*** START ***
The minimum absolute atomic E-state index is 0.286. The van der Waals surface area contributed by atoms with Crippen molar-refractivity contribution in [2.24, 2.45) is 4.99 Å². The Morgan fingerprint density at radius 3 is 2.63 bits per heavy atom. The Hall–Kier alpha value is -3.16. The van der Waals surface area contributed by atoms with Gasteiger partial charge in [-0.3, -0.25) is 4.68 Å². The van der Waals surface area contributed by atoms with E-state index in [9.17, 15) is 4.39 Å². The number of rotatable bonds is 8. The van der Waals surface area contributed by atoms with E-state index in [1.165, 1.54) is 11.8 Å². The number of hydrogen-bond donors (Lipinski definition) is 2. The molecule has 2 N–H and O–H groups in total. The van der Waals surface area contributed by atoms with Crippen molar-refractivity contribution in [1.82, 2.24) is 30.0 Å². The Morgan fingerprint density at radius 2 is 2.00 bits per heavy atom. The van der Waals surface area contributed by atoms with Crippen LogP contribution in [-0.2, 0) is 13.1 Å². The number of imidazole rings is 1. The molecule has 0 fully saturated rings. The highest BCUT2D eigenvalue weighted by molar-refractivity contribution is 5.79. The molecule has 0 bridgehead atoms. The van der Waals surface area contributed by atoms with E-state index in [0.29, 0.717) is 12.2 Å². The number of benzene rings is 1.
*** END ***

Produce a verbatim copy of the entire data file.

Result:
The minimum absolute atomic E-state index is 0.286. The van der Waals surface area contributed by atoms with Crippen molar-refractivity contribution in [2.24, 2.45) is 4.99 Å². The Morgan fingerprint density at radius 3 is 2.63 bits per heavy atom. The Hall–Kier alpha value is -3.16. The van der Waals surface area contributed by atoms with Gasteiger partial charge in [-0.3, -0.25) is 4.68 Å². The van der Waals surface area contributed by atoms with E-state index in [9.17, 15) is 4.39 Å². The number of rotatable bonds is 8. The van der Waals surface area contributed by atoms with E-state index in [1.165, 1.54) is 11.8 Å². The number of hydrogen-bond donors (Lipinski definition) is 2. The molecule has 2 N–H and O–H groups in total. The van der Waals surface area contributed by atoms with Crippen molar-refractivity contribution in [1.82, 2.24) is 30.0 Å². The Morgan fingerprint density at radius 2 is 2.00 bits per heavy atom. The van der Waals surface area contributed by atoms with Crippen LogP contribution in [-0.2, 0) is 13.1 Å². The number of imidazole rings is 1. The molecule has 0 fully saturated rings. The highest BCUT2D eigenvalue weighted by molar-refractivity contribution is 5.79. The molecule has 0 bridgehead atoms. The van der Waals surface area contributed by atoms with E-state index in [0.29, 0.717) is 12.2 Å². The number of benzene rings is 1.